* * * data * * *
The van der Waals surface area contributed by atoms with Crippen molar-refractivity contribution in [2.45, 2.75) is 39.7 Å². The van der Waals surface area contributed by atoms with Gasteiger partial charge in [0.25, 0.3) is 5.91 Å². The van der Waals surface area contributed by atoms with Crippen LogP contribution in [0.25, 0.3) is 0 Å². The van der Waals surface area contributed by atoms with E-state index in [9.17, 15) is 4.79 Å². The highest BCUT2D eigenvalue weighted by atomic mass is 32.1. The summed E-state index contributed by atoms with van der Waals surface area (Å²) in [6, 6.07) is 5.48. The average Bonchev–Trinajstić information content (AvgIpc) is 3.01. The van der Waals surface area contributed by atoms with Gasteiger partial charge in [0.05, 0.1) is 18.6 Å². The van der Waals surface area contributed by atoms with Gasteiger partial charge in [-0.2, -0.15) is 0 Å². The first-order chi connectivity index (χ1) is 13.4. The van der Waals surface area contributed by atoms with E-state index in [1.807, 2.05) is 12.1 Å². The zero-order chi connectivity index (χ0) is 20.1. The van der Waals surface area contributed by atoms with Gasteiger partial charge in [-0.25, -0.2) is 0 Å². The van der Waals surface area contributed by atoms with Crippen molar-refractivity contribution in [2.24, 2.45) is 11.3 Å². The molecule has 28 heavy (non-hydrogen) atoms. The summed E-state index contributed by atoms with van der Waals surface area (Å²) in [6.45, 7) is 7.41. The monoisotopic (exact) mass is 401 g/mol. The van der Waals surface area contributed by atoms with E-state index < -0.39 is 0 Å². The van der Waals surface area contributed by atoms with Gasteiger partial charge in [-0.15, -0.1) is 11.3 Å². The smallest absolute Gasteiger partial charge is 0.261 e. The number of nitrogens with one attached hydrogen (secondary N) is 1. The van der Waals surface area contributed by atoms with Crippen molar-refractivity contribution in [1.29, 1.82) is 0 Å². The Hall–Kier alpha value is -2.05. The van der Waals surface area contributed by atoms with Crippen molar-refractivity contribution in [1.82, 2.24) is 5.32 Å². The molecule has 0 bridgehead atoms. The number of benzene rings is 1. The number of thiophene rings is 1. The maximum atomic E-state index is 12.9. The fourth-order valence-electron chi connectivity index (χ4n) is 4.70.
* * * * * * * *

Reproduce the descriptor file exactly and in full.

The van der Waals surface area contributed by atoms with Crippen molar-refractivity contribution in [2.45, 2.75) is 39.7 Å². The van der Waals surface area contributed by atoms with Gasteiger partial charge in [0.25, 0.3) is 5.91 Å². The van der Waals surface area contributed by atoms with Crippen LogP contribution in [0.25, 0.3) is 0 Å². The van der Waals surface area contributed by atoms with E-state index in [9.17, 15) is 4.79 Å². The highest BCUT2D eigenvalue weighted by atomic mass is 32.1. The summed E-state index contributed by atoms with van der Waals surface area (Å²) in [6, 6.07) is 5.48. The average Bonchev–Trinajstić information content (AvgIpc) is 3.01. The van der Waals surface area contributed by atoms with Gasteiger partial charge in [0.05, 0.1) is 18.6 Å². The van der Waals surface area contributed by atoms with Gasteiger partial charge in [-0.2, -0.15) is 0 Å². The first-order chi connectivity index (χ1) is 13.4. The van der Waals surface area contributed by atoms with E-state index in [1.807, 2.05) is 12.1 Å². The zero-order chi connectivity index (χ0) is 20.1. The van der Waals surface area contributed by atoms with Gasteiger partial charge in [-0.25, -0.2) is 0 Å². The van der Waals surface area contributed by atoms with Crippen molar-refractivity contribution in [2.24, 2.45) is 11.3 Å². The molecule has 28 heavy (non-hydrogen) atoms. The summed E-state index contributed by atoms with van der Waals surface area (Å²) in [6.45, 7) is 7.41. The monoisotopic (exact) mass is 401 g/mol. The van der Waals surface area contributed by atoms with E-state index < -0.39 is 0 Å². The van der Waals surface area contributed by atoms with Gasteiger partial charge in [-0.15, -0.1) is 11.3 Å². The smallest absolute Gasteiger partial charge is 0.261 e. The number of nitrogens with one attached hydrogen (secondary N) is 1. The van der Waals surface area contributed by atoms with Crippen molar-refractivity contribution in [1.29, 1.82) is 0 Å². The Hall–Kier alpha value is -2.05. The van der Waals surface area contributed by atoms with Crippen molar-refractivity contribution in [1.82, 2.24) is 5.32 Å². The molecule has 0 bridgehead atoms. The number of benzene rings is 1. The number of thiophene rings is 1. The maximum atomic E-state index is 12.9. The fourth-order valence-electron chi connectivity index (χ4n) is 4.70.